Demands from The Hague for the handover of four generals accused of war crimes in Kosovo piled pressure on Serbia's shaky coalition on Tuesday to deliver genocide suspect Ratko Mladic or face consequences.
Reformist coalition leaders reacted with alarm to the UN tribunal's public disclosure on Monday of indictments against the four ex-army and police generals, two days before they face a dangerous no-confidence motion in parliament.
But late on Tuesday, Prime Minister Zoran Zivkovic said he thought those indictments might be reviewed, saying he believed they violated the tribunal's principle that responsibility had to be individual, not simply deduced from the chain of command.
"I expect the indictments to be withdrawn, re-examined and maybe sent back in some other form," Zivkovic told Reuters.
Independent analysts said the latest indictments seemed to be arm-twisting meant to force Belgrade to cough up the Bosnian Serb army commander Mladic, a top fugitive whose years on the run are an embarrassment to backers of the UN tribunal.
"This pressure is supposed to lead to Mladic. Other moves can be expected if Mladic is not apprehended, the list could be longer," said Serbian military analyst Sasa Radic.
"This definitely adds pressure on Serbian government to deal with Mladic," added Daniel Sunter, of the London-based Institute for War and Peace Reporting. "It will put the government in a very difficult situation."
The charges made public on Monday allege war crimes by former armed forces chief of staff Nebojsa Pavkovic, former corps commander Vladimir Lazarevic, former police chief Vlastimir Djordjevic and the current head of Serbia's public security, Sreten Lukic.
The indictment says they "planned, instigated, ordered, committed or otherwise aided" crimes including executions and the deportation of some 800,000 Albanians.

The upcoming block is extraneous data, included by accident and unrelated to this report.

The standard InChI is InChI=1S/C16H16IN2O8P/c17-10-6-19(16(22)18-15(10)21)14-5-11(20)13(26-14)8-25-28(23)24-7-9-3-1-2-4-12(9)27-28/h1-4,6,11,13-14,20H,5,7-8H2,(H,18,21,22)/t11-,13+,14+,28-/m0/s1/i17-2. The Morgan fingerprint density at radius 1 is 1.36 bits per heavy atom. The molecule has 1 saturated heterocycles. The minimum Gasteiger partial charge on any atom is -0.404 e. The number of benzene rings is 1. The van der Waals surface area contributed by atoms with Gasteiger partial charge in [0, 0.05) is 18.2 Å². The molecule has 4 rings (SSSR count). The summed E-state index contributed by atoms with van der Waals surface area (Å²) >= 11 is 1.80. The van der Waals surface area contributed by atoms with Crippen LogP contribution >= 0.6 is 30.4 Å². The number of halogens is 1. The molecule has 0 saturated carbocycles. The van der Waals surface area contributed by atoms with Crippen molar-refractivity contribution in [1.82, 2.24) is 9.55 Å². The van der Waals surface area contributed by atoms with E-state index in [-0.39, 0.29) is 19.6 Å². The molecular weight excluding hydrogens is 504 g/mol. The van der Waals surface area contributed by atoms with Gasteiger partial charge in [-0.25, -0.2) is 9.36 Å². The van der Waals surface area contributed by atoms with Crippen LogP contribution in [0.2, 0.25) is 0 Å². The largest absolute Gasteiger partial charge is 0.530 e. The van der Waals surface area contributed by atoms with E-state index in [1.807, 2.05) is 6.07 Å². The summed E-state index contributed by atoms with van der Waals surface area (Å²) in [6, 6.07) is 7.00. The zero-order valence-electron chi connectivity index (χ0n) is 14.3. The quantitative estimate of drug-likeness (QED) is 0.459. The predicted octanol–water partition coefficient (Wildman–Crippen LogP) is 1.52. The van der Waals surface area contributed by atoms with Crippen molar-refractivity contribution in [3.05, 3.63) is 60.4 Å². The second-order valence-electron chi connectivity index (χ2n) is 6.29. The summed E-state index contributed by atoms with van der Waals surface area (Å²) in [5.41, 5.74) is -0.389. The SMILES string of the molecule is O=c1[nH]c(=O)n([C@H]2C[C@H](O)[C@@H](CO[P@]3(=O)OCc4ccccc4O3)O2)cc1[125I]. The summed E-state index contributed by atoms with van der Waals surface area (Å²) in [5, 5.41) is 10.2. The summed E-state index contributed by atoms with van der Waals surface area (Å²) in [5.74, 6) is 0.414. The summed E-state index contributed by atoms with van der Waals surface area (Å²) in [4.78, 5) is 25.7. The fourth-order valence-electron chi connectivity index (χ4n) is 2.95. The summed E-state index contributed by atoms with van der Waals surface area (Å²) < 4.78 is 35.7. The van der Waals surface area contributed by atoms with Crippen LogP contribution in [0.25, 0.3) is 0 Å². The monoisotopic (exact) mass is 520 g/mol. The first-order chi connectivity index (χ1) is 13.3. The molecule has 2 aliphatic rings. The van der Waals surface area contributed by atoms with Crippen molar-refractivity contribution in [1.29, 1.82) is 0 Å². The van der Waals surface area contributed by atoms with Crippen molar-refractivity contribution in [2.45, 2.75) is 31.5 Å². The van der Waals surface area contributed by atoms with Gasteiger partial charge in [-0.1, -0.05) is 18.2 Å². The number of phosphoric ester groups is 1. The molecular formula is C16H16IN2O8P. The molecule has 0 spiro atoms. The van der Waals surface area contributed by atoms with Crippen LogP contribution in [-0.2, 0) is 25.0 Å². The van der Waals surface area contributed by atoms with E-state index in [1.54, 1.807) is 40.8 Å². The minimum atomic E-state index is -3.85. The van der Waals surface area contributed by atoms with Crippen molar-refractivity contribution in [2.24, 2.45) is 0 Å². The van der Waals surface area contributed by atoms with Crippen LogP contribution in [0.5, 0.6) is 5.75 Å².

Along with Radovan Karadzic, who led a breakaway Serb republic in Bosnia's brutal 1992-95 war, Mladic is wanted for the slaughter of 8,000 Muslims at Srebrenica, the worst atrocity in Europe since World War Two.
Neither the tribunal nor the US, which exercises the greatest leverage over Serbia, believes Belgrade's repeated protests that Mladic is not even in the country. The general, another hero figure to some, went underground in 2000.
Complying with The Hague under pain of a US economic aid cutoff, impoverished Serbia has handed over former strongman Slobodan Milosevic, ex-president Milan Milutinovic and other leading wartime figures, including seven this year alone.
Mladic is mentioned by name for the first time in one draft of a US Senate bill that could set Belgrade a March 31, 2004 ultimatum for his handover.
Zivkovic said on Monday he thought he had a "gentleman's agreement" with Washington and Hague prosecutor Carla del Ponte that it was Mladic who now mattered most and that other cases could be tried in Serbia.
But Hague officials said Serbia had to honor its obligation to hand over the four men, one of whom is said to be in Russia.
"When the tension dies down and the dust settles, they will see they have no option but to proceed and apprehend these men," deputy prosecutor Graham Blewitt told reporters.
Both Hague and US officials denied any deal had been done.
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